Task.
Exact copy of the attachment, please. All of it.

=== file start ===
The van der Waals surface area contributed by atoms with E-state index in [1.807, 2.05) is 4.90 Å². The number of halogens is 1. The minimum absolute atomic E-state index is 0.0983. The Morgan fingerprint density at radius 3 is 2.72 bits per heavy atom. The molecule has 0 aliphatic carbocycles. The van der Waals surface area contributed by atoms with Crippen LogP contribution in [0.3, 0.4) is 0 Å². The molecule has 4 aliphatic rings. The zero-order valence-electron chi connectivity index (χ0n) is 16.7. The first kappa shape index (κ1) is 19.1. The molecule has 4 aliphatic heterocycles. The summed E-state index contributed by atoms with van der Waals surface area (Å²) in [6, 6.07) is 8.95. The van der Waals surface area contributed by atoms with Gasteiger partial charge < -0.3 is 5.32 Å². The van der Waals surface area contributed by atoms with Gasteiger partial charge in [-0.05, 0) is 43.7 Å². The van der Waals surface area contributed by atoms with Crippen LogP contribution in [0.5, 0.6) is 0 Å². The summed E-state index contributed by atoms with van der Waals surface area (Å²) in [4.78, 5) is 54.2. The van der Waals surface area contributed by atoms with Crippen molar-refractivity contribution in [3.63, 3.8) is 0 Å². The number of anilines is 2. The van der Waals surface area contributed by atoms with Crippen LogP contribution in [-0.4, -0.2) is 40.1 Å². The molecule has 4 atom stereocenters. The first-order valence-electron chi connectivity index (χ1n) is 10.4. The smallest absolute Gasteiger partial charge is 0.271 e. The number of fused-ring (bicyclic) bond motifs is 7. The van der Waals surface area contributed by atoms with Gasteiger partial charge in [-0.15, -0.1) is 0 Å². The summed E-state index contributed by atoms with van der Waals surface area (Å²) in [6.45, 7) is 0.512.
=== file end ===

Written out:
The van der Waals surface area contributed by atoms with E-state index in [1.807, 2.05) is 4.90 Å². The number of halogens is 1. The minimum absolute atomic E-state index is 0.0983. The Morgan fingerprint density at radius 3 is 2.72 bits per heavy atom. The molecule has 0 aliphatic carbocycles. The van der Waals surface area contributed by atoms with Crippen LogP contribution in [0.3, 0.4) is 0 Å². The molecule has 4 aliphatic rings. The zero-order valence-electron chi connectivity index (χ0n) is 16.7. The first kappa shape index (κ1) is 19.1. The molecule has 4 aliphatic heterocycles. The summed E-state index contributed by atoms with van der Waals surface area (Å²) in [6, 6.07) is 8.95. The van der Waals surface area contributed by atoms with Gasteiger partial charge < -0.3 is 5.32 Å². The van der Waals surface area contributed by atoms with Gasteiger partial charge in [-0.05, 0) is 43.7 Å². The van der Waals surface area contributed by atoms with Crippen LogP contribution in [0.5, 0.6) is 0 Å². The summed E-state index contributed by atoms with van der Waals surface area (Å²) in [4.78, 5) is 54.2. The van der Waals surface area contributed by atoms with Crippen molar-refractivity contribution in [3.63, 3.8) is 0 Å². The number of anilines is 2. The van der Waals surface area contributed by atoms with Crippen LogP contribution in [-0.4, -0.2) is 40.1 Å². The molecule has 4 atom stereocenters. The first-order valence-electron chi connectivity index (χ1n) is 10.4. The smallest absolute Gasteiger partial charge is 0.271 e. The number of fused-ring (bicyclic) bond motifs is 7. The van der Waals surface area contributed by atoms with Gasteiger partial charge in [-0.15, -0.1) is 0 Å². The summed E-state index contributed by atoms with van der Waals surface area (Å²) in [6.45, 7) is 0.512.